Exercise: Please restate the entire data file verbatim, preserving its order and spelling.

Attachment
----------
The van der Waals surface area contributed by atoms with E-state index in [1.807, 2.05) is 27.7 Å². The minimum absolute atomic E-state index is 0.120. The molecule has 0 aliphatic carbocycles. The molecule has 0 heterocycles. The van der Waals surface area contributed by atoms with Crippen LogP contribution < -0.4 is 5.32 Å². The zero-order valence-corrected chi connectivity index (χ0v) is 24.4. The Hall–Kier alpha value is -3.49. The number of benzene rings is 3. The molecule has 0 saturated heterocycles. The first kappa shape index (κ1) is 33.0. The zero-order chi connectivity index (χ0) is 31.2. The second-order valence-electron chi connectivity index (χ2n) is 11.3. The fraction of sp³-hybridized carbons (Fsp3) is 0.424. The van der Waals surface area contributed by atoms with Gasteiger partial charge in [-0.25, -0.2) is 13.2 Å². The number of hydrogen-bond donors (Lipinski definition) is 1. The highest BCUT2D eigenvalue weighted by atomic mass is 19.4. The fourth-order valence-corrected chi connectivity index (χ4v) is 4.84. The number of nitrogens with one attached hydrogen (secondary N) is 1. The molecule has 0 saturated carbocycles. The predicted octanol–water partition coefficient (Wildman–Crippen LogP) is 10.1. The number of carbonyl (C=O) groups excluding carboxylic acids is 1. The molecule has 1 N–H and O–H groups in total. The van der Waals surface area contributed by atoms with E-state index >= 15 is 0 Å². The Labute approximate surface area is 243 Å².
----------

The van der Waals surface area contributed by atoms with E-state index in [1.807, 2.05) is 27.7 Å². The minimum absolute atomic E-state index is 0.120. The molecule has 0 aliphatic carbocycles. The molecule has 0 heterocycles. The van der Waals surface area contributed by atoms with Crippen LogP contribution < -0.4 is 5.32 Å². The zero-order valence-corrected chi connectivity index (χ0v) is 24.4. The Hall–Kier alpha value is -3.49. The number of benzene rings is 3. The molecule has 0 saturated heterocycles. The first kappa shape index (κ1) is 33.0. The zero-order chi connectivity index (χ0) is 31.2. The second-order valence-electron chi connectivity index (χ2n) is 11.3. The fraction of sp³-hybridized carbons (Fsp3) is 0.424. The van der Waals surface area contributed by atoms with Gasteiger partial charge in [-0.25, -0.2) is 13.2 Å². The number of hydrogen-bond donors (Lipinski definition) is 1. The highest BCUT2D eigenvalue weighted by atomic mass is 19.4. The fourth-order valence-corrected chi connectivity index (χ4v) is 4.84. The number of nitrogens with one attached hydrogen (secondary N) is 1. The molecule has 0 saturated carbocycles. The predicted octanol–water partition coefficient (Wildman–Crippen LogP) is 10.1. The number of carbonyl (C=O) groups excluding carboxylic acids is 1. The molecule has 1 N–H and O–H groups in total. The van der Waals surface area contributed by atoms with E-state index >= 15 is 0 Å². The Labute approximate surface area is 243 Å².